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Navy Releases Month 3 Long-Term Drinking Water Data, Water Remains Safe to Drink

23 August 2022
JOINT BASE PEARL HARBOR-HICKAM, Hawaii – The Navy, in coordination with the Hawaii Department of Health (DOH), is releasing the third month of long-term monitoring (LTM) drinking water data for Joint Base Pearl Harbor-Hickam (JBPHH) on the https://jbphh-safewaters.org website. Drinking water continues to meet U.S. Environmental Protection Agency
Commander, Navy Region Hawaii logo

JOINT BASE PEARL HARBOR-HICKAM, Hawaii – The Navy, in coordination with the Hawaii Department of Health (DOH), is releasing the third month of long-term monitoring (LTM) drinking water data for Joint Base Pearl Harbor-Hickam (JBPHH) on the https://jbphh-safewaters.org website. Drinking water continues to meet U.S. Environmental Protection Agency (EPA) and DOH standards.

Summary reports and laboratory data for the third month of LTM sampling for all 19 Navy water distribution system zones have been posted following a final DOH review of each zone’s results. Since the Navy began long-term monitoring on March 22, the Navy has received over 3,000 EPA- certified drinking water lab results from LTM samples, which show that the water distribution system at JBPHH is providing safe drinking water to its users. There have been no detections of JP5 contamination in the Navy water system during LTM.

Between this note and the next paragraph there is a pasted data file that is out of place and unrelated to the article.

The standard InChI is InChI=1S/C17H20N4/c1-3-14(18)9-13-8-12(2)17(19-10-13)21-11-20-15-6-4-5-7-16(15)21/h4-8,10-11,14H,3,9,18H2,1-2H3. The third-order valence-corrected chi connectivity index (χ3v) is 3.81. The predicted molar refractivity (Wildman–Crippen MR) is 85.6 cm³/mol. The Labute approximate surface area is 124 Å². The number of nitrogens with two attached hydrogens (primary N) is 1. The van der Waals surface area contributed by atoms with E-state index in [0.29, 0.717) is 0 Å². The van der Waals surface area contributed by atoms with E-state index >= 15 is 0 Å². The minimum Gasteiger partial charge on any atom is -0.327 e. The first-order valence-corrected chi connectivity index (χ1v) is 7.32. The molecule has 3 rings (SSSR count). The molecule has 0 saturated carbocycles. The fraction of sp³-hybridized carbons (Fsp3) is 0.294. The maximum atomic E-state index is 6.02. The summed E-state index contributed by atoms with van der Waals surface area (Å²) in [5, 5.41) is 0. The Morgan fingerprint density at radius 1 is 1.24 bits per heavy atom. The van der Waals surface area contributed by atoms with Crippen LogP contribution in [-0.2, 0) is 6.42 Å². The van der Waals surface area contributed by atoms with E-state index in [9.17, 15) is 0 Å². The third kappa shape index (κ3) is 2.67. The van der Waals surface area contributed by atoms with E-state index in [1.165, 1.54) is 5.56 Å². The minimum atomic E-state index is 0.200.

The Navy developed a user’s guide to assist in accessing and understanding information on the site. The document can be found at: https://jbphh-safewaters.org/public/JBPHH_Safe_Waters_Web_Guide_v2.pdf.

On June 21, the Navy notified the DOH that it had detected elevated levels of lead from a sink in a residential building located in Iroquois Point (Zone A3). The sample tested positive for lead at a level of 15.3 parts per billion (ppb). Under the federal Safe Drinking Water Act, the Lead and Copper Rule action level for lead is 15 ppb. The Navy contacted the resident June 21, the same day it received validated sampling results, advised them not to consume the water or use it for oral hygiene, and provided bottled water for consumption.

The Navy, in coordination with the DOH, flushed and sampled all faucets in the home. Resampling results showed no exceedances.

This was the only exceedance out of 894 samples taken across all zones during LTM Month 3.

Under an interagency-approved plan, the Navy water system is in a two-year period of LTM. This includes testing about 7,800 samples from roughly 55% of residences and other facilities on the system for more than 60 different contaminants, using EPA-certified laboratories and methods.

Under the plan, the Navy has sampled 5% of homes and other buildings in each zone of the Navy water system for the first three months after the DOH amended that zone’s health advisory (a total of 15% in each zone after three months). Now in monitoring period four, which runs from July through December 2022, 10% of all homes and other buildings on the system will be sampled. Sampling results will be posted monthly on the Safe Waters website following DOH review.